Sure is a pinecone, innit?
Jokes aside, Pineco is one of the more simple-looking Pokémon at a glance, and there’s two ways to look at that:
- A: It’s a flat, static, boring design.
- B: It’s successful camoflague.
I’m inclined to lean away from the latter considering that Pineco is supposedly two feet tall, which only the most braindead of critters would confuse for an actual pinecone. On the other, usually pinecones are up and hanging from branches, so it’s not like a Pikachu on the woodland ground will have a perfect sense of scale looking up at one. He passes, I suppose.
I will say that, despite or because of the lack of detail, Pineco pulls off his pareidolia pretty well. You can see two of his “leaves” form distinct eyelids or eyebrows, one is placed to look like a nose, and the lower layers look like some bushy beard. It’s a lot to read into a deceptively simple design, which is a tricky act to pull off.
By the way, Pineco is a bug-type, which is going to be the major hint that this is indeed a camouflage job rather than Pineco being some manner of living pinecone (which is entirely within reason in this series). Specifically, he’s a bagworm – we’ll get to that in a bit, but for now it’s important to understand his evolution:
The thing about bagworms is that they’re a category of moth, and we’ve already got one of those. So, rather than repeat a creature already, the designers decided to invent an entirely new path for Pineco to evolve in, and that path logically follows surprisingly well for a non-standard insect.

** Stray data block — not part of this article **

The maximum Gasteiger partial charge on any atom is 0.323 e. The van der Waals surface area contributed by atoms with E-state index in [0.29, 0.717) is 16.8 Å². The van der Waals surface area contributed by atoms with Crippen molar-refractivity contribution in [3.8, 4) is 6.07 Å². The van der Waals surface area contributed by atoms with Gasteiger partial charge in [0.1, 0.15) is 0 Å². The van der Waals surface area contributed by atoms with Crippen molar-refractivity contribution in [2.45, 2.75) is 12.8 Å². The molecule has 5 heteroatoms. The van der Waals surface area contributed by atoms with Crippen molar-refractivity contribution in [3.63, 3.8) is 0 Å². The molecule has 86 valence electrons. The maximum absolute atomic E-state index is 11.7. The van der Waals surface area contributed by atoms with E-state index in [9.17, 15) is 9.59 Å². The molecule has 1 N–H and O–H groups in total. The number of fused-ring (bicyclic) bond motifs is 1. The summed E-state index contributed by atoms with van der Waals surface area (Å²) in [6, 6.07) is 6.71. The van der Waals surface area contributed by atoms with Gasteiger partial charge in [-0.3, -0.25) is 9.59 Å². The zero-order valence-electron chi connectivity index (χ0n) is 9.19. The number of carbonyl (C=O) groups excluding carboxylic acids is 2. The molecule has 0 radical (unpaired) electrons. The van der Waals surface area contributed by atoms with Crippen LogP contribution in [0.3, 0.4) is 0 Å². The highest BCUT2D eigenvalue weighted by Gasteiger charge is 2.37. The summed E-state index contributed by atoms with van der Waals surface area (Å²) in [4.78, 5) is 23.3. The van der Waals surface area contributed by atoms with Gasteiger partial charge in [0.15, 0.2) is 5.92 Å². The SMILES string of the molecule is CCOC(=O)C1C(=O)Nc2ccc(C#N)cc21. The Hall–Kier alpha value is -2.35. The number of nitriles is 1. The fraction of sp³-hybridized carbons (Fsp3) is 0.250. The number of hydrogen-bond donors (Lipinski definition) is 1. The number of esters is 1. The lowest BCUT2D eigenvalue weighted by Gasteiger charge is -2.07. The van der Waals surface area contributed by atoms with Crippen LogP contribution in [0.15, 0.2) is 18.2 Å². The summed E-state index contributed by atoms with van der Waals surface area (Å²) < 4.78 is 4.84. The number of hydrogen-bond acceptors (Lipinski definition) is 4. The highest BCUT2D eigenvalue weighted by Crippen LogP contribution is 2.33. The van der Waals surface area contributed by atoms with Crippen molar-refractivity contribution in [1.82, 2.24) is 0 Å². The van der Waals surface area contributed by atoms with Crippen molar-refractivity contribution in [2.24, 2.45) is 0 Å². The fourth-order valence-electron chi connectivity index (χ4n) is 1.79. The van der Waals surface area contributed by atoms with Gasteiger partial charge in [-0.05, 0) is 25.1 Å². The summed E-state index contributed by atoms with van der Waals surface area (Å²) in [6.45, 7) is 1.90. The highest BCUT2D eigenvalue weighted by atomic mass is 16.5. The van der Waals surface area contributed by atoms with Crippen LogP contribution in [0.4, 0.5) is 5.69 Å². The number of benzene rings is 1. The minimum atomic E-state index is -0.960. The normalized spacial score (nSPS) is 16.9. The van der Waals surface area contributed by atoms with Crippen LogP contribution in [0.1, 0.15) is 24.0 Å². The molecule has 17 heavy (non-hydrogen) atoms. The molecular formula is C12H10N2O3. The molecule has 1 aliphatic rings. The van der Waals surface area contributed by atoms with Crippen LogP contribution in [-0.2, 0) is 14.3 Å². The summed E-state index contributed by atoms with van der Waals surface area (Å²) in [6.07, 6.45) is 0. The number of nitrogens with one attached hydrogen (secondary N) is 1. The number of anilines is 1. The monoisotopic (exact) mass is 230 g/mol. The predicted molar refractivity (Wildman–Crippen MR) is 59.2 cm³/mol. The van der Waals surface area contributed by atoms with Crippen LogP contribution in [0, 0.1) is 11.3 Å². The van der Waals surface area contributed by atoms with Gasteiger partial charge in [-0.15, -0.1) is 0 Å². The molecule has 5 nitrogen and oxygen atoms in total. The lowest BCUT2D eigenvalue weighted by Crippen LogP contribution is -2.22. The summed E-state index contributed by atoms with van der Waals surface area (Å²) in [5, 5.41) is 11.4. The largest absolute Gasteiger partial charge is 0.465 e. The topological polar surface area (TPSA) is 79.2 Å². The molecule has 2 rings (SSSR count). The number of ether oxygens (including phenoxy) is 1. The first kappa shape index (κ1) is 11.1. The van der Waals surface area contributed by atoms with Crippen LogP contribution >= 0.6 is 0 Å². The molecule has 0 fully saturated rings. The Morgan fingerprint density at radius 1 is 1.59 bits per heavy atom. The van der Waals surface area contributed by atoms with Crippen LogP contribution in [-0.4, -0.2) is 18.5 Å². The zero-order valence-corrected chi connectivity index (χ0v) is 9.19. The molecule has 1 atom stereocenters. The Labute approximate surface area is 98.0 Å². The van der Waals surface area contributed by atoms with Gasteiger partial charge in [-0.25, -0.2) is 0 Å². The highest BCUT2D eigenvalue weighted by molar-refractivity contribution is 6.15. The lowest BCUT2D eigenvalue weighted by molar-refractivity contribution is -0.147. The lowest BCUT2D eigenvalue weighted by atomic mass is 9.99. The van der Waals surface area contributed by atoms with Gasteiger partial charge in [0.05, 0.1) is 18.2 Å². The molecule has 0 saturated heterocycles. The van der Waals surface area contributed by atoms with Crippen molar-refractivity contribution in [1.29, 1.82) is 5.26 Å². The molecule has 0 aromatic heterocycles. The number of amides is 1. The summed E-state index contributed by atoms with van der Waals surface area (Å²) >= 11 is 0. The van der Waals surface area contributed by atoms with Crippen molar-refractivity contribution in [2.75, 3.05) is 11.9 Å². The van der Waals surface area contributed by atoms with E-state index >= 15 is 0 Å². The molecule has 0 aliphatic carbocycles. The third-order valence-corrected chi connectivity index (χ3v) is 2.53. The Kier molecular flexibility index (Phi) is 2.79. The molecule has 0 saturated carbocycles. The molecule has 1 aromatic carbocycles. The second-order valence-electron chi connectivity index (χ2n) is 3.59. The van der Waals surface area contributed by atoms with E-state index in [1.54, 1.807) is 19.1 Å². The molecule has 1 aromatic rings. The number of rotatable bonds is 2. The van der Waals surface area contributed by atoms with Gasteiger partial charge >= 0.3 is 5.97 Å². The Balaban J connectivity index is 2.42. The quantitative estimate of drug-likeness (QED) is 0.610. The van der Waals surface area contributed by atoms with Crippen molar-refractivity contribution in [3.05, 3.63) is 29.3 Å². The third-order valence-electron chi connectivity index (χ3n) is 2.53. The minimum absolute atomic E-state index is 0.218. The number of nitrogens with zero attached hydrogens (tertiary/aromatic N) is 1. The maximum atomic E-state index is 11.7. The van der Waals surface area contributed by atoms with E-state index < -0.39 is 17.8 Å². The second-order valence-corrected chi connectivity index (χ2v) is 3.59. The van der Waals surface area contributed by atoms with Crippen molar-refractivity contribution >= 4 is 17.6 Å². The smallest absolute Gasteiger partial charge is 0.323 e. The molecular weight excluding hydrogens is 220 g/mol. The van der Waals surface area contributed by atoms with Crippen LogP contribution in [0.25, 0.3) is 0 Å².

So what if a bug never really exited the cocoon stage? Well, it’d still be a shelled invertebrate, and probably already used to a life based on natural camouflage rather than hunting. And one of the key animal types that fills the same niche?
Forretress is basically a mollusk re-imagined for a forest biome, looking like a little creature hidden inside some manner of chestnut or rock. Heck, turn him on his side and you get a passing resemblance to Cloyster. I’ll grant you that fire-engine red isn’t great for a lifestyle based on deception, but I don’t think that’s the main goal here.
Rather, Forretress looks more like a “trapper” – luring prey in and letting them either fall to his “cannons” (as one of the few Pokémon with a visible weapon), fall on the biologically-produced caltrops he leaves around hes territory, or exhaust themselves on his shell. Then, he pulls them inside the shell to slowly digest. Marvelous.
Plus, who doesn’t love a Pokémon who’s a googly-eyed, shadowy mystery on the inside?
Forretress is a fun Pokémon overall, if not a fun one to use during the main game. He’s got perfectly serviceable attack – a rarity for a defensive Pokémon – a ton of resistances and a full immunity to poison, plus a whole bag of tricky moves. Unfortunately he’s dead slow, doesn’t have great Special Defense, and keels over if he so much as looks at a campfire (amusingly so, since pinecones burn famously well). He does kind of invest in a long game of trap-laying and enfeebling, which matters less when ~99% of trainers in the game have very small teams, but he’s certainly got his place.